It is easy to think of stories in terms of novels and movies and bingeable TV shows. Stories in copywriting? It’s tough. So tough, modern copywriters like to forget all about the story and hope catchy buzzwords will do the trick.
Others might talk about their “brand story” and do everything they can to get the customer to care about their story.
Customers likely don’t care about your story. People are selfish, they only care about your story if it somehow speaks to their own experience. When it comes to brand stories, you are not the hero. The hero is your customer, make a story for them.
I’ll dive more into storytelling in Module 4. As you build a story, remember that you are but a thread in the audience’s quilt. Little more than a piece to their puzzle.
When writing copy, a story is powerful because it gives your audience more context to the why of what they are buying.
There are a million storytelling primers and guides out there. The Hero’s Journey, first published by Joseph Campbell, is the classic architecture used by writers around the world. Dan Harmon’s Story Circle is a simplified version - both work well for copywriters. Here’s an example:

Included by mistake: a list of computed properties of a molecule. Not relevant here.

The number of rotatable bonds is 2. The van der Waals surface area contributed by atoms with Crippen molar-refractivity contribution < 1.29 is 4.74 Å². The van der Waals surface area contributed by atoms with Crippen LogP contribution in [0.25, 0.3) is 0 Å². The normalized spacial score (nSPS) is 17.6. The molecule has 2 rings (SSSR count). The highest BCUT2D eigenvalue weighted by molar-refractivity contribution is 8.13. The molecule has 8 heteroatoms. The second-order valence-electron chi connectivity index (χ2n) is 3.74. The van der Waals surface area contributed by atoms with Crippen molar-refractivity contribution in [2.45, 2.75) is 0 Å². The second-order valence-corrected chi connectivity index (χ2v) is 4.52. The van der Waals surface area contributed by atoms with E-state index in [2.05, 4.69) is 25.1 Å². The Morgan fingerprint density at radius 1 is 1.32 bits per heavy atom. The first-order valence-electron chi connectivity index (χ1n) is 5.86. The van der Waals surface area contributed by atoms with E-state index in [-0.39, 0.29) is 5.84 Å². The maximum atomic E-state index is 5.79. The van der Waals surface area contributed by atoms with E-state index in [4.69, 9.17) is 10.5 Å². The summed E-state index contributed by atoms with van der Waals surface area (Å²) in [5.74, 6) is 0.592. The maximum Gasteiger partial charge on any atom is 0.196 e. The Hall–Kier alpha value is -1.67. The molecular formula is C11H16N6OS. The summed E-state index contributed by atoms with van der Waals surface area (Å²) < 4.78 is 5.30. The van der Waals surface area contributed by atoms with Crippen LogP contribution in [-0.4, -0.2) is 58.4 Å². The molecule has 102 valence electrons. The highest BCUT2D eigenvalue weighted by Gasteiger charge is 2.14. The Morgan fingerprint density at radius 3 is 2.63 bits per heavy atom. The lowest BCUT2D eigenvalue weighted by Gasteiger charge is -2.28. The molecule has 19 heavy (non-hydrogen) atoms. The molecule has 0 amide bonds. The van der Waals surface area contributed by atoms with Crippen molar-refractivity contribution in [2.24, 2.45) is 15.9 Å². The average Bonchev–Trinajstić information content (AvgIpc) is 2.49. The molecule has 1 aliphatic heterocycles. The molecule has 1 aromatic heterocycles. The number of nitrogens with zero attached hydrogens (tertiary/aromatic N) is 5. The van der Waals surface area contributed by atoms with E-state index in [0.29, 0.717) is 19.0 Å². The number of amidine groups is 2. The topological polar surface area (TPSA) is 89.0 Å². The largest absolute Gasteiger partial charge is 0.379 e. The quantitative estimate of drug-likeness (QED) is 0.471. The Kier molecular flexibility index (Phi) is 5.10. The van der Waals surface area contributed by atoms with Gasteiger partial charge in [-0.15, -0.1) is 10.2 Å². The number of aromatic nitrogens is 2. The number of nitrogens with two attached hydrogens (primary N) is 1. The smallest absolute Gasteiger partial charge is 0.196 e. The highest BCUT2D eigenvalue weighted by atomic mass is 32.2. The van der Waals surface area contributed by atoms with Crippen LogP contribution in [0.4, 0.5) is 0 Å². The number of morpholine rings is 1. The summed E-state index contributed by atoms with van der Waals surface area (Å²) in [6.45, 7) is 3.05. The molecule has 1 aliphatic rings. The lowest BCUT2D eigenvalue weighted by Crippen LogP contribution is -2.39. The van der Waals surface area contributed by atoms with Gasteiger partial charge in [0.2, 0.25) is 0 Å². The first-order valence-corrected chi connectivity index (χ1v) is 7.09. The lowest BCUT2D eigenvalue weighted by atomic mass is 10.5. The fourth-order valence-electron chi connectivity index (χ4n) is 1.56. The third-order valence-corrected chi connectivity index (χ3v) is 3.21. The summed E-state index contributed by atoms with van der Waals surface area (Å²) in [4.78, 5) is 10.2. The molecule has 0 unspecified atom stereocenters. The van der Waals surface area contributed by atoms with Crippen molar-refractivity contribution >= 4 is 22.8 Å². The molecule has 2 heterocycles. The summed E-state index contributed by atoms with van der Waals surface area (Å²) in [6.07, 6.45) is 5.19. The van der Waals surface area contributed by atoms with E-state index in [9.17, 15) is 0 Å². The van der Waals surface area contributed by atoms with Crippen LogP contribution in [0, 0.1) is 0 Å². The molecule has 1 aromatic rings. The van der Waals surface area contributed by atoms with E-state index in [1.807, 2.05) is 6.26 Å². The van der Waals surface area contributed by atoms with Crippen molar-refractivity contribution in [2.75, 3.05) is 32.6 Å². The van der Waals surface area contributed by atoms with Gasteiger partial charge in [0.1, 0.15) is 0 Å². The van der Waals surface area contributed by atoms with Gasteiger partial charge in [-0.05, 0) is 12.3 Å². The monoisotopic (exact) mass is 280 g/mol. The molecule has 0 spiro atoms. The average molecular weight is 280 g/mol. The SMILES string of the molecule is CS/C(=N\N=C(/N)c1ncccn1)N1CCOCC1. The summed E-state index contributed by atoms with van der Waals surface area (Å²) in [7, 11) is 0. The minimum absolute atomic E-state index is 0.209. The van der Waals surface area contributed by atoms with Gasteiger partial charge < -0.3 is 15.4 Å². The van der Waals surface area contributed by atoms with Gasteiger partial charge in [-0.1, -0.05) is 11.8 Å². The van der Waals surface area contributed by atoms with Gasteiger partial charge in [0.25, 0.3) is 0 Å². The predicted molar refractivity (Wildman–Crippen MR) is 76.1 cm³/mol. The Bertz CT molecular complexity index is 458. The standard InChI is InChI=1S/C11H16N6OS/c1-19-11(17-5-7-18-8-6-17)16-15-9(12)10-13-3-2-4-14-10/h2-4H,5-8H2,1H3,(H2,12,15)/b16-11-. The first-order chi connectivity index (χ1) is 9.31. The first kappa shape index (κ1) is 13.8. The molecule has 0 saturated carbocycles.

The above is copy for an email of a customer that might have been in the sales funnel for a while. It doesn’t necessarily need to be so long. If you had to go shorter, the general construct can be reduced down to:
- I had a problem
- I tried these other solutions
- Then I found this solution
- I no longer have the problem
And the same thing could happen to you!
Dry as toast, but the bones are the same.
Or, even simpler:
Story is an action that causes change.
A story only happens if something changes. Not every story needs to slay a dragon. Not every story needs to go from “once upon a time” to “Happily ever after.” Even the smallest changes to a character can be relatable to your audience.
Bruce Wayne’s parents die(action) and he becomes Batman (change).
A man cheats on his wife (action) and she files for divorce (change, which is also action, which causes more change…).
Or it can be more subtle.
An old man sits on his porch from sunrise to sunset. He does nothing but sit and stare at the street. A year passes.
Nothing happens. Or...does everything happen?
The change? A year. A year passes. He did a lap around the sun without ever leaving his porch and took a step closer to the grave as a result. That is A LOT of change.
When writing copy, the story is simple:
The customer doesn’t have my product. They buy it (action). Here is the change.
Embarrassed by dandruff (action)? Wash with Head and Shoulders (change) and wear black with confidence(action)!